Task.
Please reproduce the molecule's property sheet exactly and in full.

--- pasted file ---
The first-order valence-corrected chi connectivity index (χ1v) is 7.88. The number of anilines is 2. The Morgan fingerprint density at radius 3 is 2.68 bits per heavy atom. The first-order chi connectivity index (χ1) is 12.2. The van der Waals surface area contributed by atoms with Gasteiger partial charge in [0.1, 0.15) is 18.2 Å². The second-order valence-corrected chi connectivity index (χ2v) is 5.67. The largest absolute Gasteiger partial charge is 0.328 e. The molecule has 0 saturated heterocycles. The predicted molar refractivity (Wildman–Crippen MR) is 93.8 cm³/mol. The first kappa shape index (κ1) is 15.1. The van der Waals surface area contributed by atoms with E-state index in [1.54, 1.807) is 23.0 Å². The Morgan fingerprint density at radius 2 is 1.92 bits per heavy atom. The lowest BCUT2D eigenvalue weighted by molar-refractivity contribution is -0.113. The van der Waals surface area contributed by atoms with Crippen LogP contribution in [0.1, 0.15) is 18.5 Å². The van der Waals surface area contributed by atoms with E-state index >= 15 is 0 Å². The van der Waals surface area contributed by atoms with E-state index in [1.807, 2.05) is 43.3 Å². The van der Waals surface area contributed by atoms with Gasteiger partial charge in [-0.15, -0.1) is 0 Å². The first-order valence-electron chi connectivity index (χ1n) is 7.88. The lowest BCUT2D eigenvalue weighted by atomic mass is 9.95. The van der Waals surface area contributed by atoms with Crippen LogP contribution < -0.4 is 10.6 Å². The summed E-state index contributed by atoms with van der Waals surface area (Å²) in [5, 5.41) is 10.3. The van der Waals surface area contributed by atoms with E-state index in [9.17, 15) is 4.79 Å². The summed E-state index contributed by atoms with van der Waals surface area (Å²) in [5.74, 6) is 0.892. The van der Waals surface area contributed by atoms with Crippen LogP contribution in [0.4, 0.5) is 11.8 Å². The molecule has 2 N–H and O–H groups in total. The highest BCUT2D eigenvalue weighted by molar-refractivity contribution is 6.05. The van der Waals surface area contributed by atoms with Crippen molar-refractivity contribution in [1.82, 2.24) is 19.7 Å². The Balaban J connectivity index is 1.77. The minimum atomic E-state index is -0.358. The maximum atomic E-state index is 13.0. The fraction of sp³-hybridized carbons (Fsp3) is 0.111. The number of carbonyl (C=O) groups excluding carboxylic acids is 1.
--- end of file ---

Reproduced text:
The first-order valence-corrected chi connectivity index (χ1v) is 7.88. The number of anilines is 2. The Morgan fingerprint density at radius 3 is 2.68 bits per heavy atom. The first-order chi connectivity index (χ1) is 12.2. The van der Waals surface area contributed by atoms with Gasteiger partial charge in [0.1, 0.15) is 18.2 Å². The second-order valence-corrected chi connectivity index (χ2v) is 5.67. The largest absolute Gasteiger partial charge is 0.328 e. The molecule has 0 saturated heterocycles. The predicted molar refractivity (Wildman–Crippen MR) is 93.8 cm³/mol. The first kappa shape index (κ1) is 15.1. The van der Waals surface area contributed by atoms with E-state index in [1.54, 1.807) is 23.0 Å². The Morgan fingerprint density at radius 2 is 1.92 bits per heavy atom. The lowest BCUT2D eigenvalue weighted by molar-refractivity contribution is -0.113. The van der Waals surface area contributed by atoms with Crippen LogP contribution in [0.1, 0.15) is 18.5 Å². The van der Waals surface area contributed by atoms with E-state index >= 15 is 0 Å². The van der Waals surface area contributed by atoms with E-state index in [1.807, 2.05) is 43.3 Å². The van der Waals surface area contributed by atoms with Gasteiger partial charge in [-0.15, -0.1) is 0 Å². The first-order valence-electron chi connectivity index (χ1n) is 7.88. The lowest BCUT2D eigenvalue weighted by atomic mass is 9.95. The van der Waals surface area contributed by atoms with Crippen LogP contribution < -0.4 is 10.6 Å². The summed E-state index contributed by atoms with van der Waals surface area (Å²) in [5, 5.41) is 10.3. The van der Waals surface area contributed by atoms with E-state index in [9.17, 15) is 4.79 Å². The summed E-state index contributed by atoms with van der Waals surface area (Å²) in [5.74, 6) is 0.892. The van der Waals surface area contributed by atoms with Crippen LogP contribution in [0.4, 0.5) is 11.8 Å². The molecule has 2 N–H and O–H groups in total. The highest BCUT2D eigenvalue weighted by molar-refractivity contribution is 6.05. The van der Waals surface area contributed by atoms with Crippen molar-refractivity contribution in [1.82, 2.24) is 19.7 Å². The Balaban J connectivity index is 1.77. The minimum atomic E-state index is -0.358. The maximum atomic E-state index is 13.0. The fraction of sp³-hybridized carbons (Fsp3) is 0.111. The number of carbonyl (C=O) groups excluding carboxylic acids is 1.